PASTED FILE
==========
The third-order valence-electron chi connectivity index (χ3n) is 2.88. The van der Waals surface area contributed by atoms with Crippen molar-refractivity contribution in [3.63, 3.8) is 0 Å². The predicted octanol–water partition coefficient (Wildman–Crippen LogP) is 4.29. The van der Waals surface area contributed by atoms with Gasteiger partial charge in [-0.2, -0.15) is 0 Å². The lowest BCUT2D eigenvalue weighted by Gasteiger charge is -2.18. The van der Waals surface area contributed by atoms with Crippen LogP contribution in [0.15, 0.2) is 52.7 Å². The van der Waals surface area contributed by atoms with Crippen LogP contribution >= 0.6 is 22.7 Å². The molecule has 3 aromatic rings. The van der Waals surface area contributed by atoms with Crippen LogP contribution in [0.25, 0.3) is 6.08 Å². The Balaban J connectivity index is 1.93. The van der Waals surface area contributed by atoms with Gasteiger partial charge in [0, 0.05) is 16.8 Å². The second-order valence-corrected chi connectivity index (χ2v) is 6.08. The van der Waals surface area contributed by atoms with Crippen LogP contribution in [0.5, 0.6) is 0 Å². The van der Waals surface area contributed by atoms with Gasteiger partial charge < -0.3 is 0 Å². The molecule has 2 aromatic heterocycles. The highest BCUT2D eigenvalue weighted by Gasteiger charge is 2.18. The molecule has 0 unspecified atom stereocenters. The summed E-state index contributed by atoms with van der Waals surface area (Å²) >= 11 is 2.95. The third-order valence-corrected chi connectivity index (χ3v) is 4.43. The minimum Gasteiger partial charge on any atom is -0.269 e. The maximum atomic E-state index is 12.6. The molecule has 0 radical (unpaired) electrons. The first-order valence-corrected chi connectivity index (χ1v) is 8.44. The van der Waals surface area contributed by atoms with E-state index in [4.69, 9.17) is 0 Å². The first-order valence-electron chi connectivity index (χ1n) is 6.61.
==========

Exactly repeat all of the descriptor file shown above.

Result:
The third-order valence-electron chi connectivity index (χ3n) is 2.88. The van der Waals surface area contributed by atoms with Crippen molar-refractivity contribution in [3.63, 3.8) is 0 Å². The predicted octanol–water partition coefficient (Wildman–Crippen LogP) is 4.29. The van der Waals surface area contributed by atoms with Gasteiger partial charge in [-0.2, -0.15) is 0 Å². The lowest BCUT2D eigenvalue weighted by Gasteiger charge is -2.18. The van der Waals surface area contributed by atoms with Crippen LogP contribution in [0.15, 0.2) is 52.7 Å². The van der Waals surface area contributed by atoms with Crippen LogP contribution >= 0.6 is 22.7 Å². The molecule has 3 aromatic rings. The van der Waals surface area contributed by atoms with Crippen LogP contribution in [0.25, 0.3) is 6.08 Å². The Balaban J connectivity index is 1.93. The van der Waals surface area contributed by atoms with Gasteiger partial charge in [0, 0.05) is 16.8 Å². The second-order valence-corrected chi connectivity index (χ2v) is 6.08. The van der Waals surface area contributed by atoms with Crippen LogP contribution in [0.5, 0.6) is 0 Å². The van der Waals surface area contributed by atoms with Gasteiger partial charge < -0.3 is 0 Å². The molecule has 2 aromatic heterocycles. The highest BCUT2D eigenvalue weighted by Gasteiger charge is 2.18. The molecule has 0 unspecified atom stereocenters. The summed E-state index contributed by atoms with van der Waals surface area (Å²) >= 11 is 2.95. The third-order valence-corrected chi connectivity index (χ3v) is 4.43. The minimum Gasteiger partial charge on any atom is -0.269 e. The maximum atomic E-state index is 12.6. The molecule has 0 radical (unpaired) electrons. The first-order valence-corrected chi connectivity index (χ1v) is 8.44. The van der Waals surface area contributed by atoms with E-state index in [4.69, 9.17) is 0 Å². The first-order valence-electron chi connectivity index (χ1n) is 6.61.